A Rock and a Hard Place: Seventh Day Baptists, Religious Liberty, Sabbath-Keeping, and Civil Authority

By Kersten, Nicholas I. | Baptist History and Heritage, Summer-Fall 2008 | Go to article overview

A Rock and a Hard Place: Seventh Day Baptists, Religious Liberty, Sabbath-Keeping, and Civil Authority


Kersten, Nicholas I., Baptist History and Heritage


Seventh Day Baptists occupy a unique place in the Baptist family because of their observance of the Sabbath.

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Although their reasoning for this observance is the same as their observance of the other staples of Baptist belief and thought, unique challenges have always faced Seventh Day Baptists because of our distinctive conviction. De, spite, these challenges, Seventh Day Baptists have managed to find their way in the United States, from the founding of their first church in Newport, Rhode Island, in 1671 to the present day. One of the factors that consistently influenced their congregations is the freedom of' people to exercise their conscience to keep Sabbath instead of Sunday as the day of worship and rest. With the passage of the. Bill of Rights, including the First Amendment in 1791, Seventh Day Baptists found some relief from earlier difficulties experienced in the American colonies, but even with the protections of the First Amendment, many Seventh Day Baptists have made additional sacrifices in order to obey their conscience in America.

To avoid any confusion, a clarification of what Seventh Day Baptists mean by Sabbath observance is needed. Seventh Day Baptists observe the fourth commandment (Ex. 20:8-11) literally. In addition, they take seriously the prohibition from work, though in keeping with Baptist principles, they leave it to individuals to be convicted on the specifics of observance after careful study and prayer. Seventh Day Baptists worship collectively on the Sabbath (Saturday) and observe the day as a period of rest, consecrated to God. The purpose of this article is not to explore the specifics of Seventh Day Baptist theology, but to understand this basic foundational conviction is necessary in order to understand what follows. Seventh Day Baptists must be kept distinct from other Sabbath observing groups, which perhaps are better known because of their larger size. While Seventh Day Baptists may share some common Sabbath convictions with other denominations, they are the only denomination that also explicitly adheres to Baptist beliefs.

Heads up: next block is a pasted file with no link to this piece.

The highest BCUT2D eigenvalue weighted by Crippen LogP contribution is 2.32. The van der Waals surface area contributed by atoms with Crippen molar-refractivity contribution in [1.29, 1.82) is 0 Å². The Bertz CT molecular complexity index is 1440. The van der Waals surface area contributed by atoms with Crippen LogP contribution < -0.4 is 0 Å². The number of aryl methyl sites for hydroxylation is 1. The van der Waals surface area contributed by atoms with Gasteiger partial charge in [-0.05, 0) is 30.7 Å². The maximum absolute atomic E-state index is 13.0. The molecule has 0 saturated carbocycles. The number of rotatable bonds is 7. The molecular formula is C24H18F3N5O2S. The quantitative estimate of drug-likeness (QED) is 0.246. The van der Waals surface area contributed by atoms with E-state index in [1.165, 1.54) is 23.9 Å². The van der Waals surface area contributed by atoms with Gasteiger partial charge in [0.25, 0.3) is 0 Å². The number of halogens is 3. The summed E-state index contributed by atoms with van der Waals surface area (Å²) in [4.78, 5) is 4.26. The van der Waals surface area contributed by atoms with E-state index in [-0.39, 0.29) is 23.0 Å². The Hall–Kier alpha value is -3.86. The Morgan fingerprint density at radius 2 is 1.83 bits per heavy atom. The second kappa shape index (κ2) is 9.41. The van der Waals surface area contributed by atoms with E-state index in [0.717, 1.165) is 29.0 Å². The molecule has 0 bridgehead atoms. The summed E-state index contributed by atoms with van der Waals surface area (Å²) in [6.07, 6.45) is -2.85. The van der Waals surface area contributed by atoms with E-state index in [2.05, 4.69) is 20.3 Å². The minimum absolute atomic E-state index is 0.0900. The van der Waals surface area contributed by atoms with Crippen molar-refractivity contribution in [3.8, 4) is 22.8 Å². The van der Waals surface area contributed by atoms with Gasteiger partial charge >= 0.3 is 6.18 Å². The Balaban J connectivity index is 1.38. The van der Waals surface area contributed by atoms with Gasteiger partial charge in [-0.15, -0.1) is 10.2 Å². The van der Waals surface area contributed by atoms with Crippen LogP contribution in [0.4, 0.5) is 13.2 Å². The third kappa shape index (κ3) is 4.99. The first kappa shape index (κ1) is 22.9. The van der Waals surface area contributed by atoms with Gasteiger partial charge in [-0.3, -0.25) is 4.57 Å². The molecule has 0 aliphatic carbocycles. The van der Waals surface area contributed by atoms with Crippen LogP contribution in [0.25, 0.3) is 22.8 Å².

For nearly as long as Baptists have searched the scriptures for direction, Sabbath-keepers have been represented in their number. In England, like other Baptists, the Sabbath-observing Baptists suffered various persecutions at the hands of the government and of the religious authorities because of their convictions. In those days, they were also singled out for their Sabbath observance. The experience of Francis Bampfield, an early Seventh Day Baptist leader, was typical of those early English Seventh Day Baptists. He was imprisoned on a nearly yearly basis between 1660 and 1684 for both his Sabbath and Baptist convictions, and he died in Newgate prison in 1684. (1) Another Seventh Day Baptist leader, John James, was hung for treason in 1661 because of his political and religious convictions. (2)

In America, early Seventh Day Baptists met similar challenges. Driven out of Massachusetts Bay by religious persecution, the first Seventh Day Baptists in America covenanted together in 1671 in Newport, Rhode Island, meeting together on the Sabbath for worship and fellowship. (3) Five of the members of this Newport church had left First Baptist Church, Newport, and joined with two English Seventh Day Baptists after doctrinal disputes between the Sabbath-keepers and Obadiah Holmes necessitated the formation of the new congregation. (4) Following the formation of this Seventh Day Baptist church, Sabbath-observation beliefs and practices spread throughout Rhode Island.

Meanwhile, successful Seventh Day Baptist churches also began in New Jersey. One church in Piscataway began after a dispute broke out between Edmund Dunham and his brother-in-law, Hezekiah Bonham, regarding working on Sunday. Dunham found Bonham working on Sunday and went to correct him. When confronted, Bonham demanded scriptural proof that Sunday was the Sabbath.

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